The Money Ball Golf Format Explained

"Money Ball" is the name of a golf tournament format that starts with teams of four golfers. On each team, one player per hole is the designated "money ball" player, and that player's score will be counted as half the team's score on every hole. The other three players on the team contribute the other half of the team score. But there is often a very big catch in Money Ball: If the golfer who is playing the "money ball" loses it, the team is eliminated from tournament contention.

Before we continue, let's note that Money Ball goes by many different names. One version of it is called Lone Ranger. Devil Ball, along with Money Ball and Lone Ranger, is one of the three most-common names. Other names for this format include Yellow Ball, Pink Ball and Pink Lady. Choker Tournament is yet another name sometimes used.

A Money Ball tournament uses four-person teams (three-person would also work). Let's say our team is comprised of Golfers A, B, C and D. On Hole 1, A is the money ball player; on Hole 2, it's B; then C on Hole 3, D on Hole 4, and back to A on Hole 5. That's the rotation.

Sometimes the money ball itself is one provided by tournament organizers, and one that is marked in some way. Perhaps it is a red ball, yellow ball, pink ball or some other colored ball. Regardless, on each hole, the designated money ball golfer plays that ball.

There are two primary ways to score a Money Ball tournament:

  1. Most commonly, the other three golfers on the team play a scramble, and their scramble score is combined with the money ball player's score to create the team score. For example, let's say on Hole 1 the money ball player, Golfer A, makes a 5. Golfers B, C and D play a scramble on that hole and score 4. So the team score on Hole 1 is a 9.
  2. Alternatively, the other three golfers on each hole can each play their own golf ball, with the best ball among the three counting. So on Hole 1 if the money ball player scores 5, and the other three golfers' scores are 5, 7 and 6, the Team Score is 10 — money ball score (5) plus low ball of the other players (5, in this example).
Now, about that catch: Many Money Ball tournaments include the stipulation that if the designated money ball is lost, that team is eliminated from contention. (The golfers continue playing out the round, they just can't win the Money Ball tournament.) Obviously, if that stipulation is in effect, then the single, most important thing to do is avoid losing the money ball.

In the book Chi Chi's Golf Games You Gotta Play (affiliate link), Chi Chi Rodriguez and his co-author explain how that can affect a team's strategy:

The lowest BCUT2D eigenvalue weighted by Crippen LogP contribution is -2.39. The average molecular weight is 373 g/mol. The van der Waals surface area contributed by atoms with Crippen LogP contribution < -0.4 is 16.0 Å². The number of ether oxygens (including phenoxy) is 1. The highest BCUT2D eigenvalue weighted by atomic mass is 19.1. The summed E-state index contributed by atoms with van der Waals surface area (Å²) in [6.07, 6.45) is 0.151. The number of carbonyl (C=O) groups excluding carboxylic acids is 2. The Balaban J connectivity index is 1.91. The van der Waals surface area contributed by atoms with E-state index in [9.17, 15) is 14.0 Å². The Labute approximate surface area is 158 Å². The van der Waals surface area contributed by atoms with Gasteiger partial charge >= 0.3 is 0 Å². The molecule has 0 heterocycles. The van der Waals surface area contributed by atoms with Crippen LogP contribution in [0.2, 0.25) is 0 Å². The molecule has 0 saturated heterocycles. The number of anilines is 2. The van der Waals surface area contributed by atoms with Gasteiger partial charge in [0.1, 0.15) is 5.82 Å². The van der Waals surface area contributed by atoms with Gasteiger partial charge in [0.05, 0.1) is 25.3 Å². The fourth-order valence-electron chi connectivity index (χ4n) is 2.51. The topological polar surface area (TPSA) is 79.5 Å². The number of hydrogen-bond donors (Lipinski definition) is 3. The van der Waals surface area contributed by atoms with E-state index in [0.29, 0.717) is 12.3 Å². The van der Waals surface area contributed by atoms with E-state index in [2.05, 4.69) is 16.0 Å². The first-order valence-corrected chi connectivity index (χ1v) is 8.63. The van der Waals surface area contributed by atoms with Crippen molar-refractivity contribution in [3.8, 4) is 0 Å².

"Look at the scorecard carefully when establishing your team's money ball order. Keep poor players away from water holes, and put your best players on the highest-handicap holes. If it means taking an iron off the tee or even putting a ball 10 times on a par-3 to keep alive, do it. The money ball must live at all times."
Another book, Golf Digest's Complete Book of Golf Betting Games (affiliate link), advises, "The money ball player should never take chances. ... Keep the ball in play and let the rest of your team focus on making a good score to go with the money-ball score."

If the Money Ball tournament is one in which the other three golfers on the team are playing best ball (rather than a scramble), they can play aggressively, chasing birdies, any time the money ball player is in good shape on a hole.

Variations for Money Ball

One variation involves a lost money ball. Instead of eliminating the entire team, only the golfer who loses the money ball is eliminated. The team then continues as a threesome. If a second golfer on the team loses the money ball again, only then is the team eliminated.

Another option in place of eliminating the team: If the money ball is lost, the money ball golfer puts another ball in play (with any appropriate penalty strokes) and completes the hole. That score is then doubled to count as the team score.

There is also this trick: If the money ball player makes birdie or better, then that score is doubled and serves as the team score (unless the team score would otherwise be lower with the normal rules listed above).

In another variation, the money ball serves as a "bonus" competition, a honey pot. The 4-person teams compete using whatever scoring method the tournament is employing. So long as that scoring method involves all four team members playing their own balls into the cup, there can also be a money ball rotation. The money ball score is kept separately, and the team with the lowest money ball score wins a bonus prize.

More golf formats:

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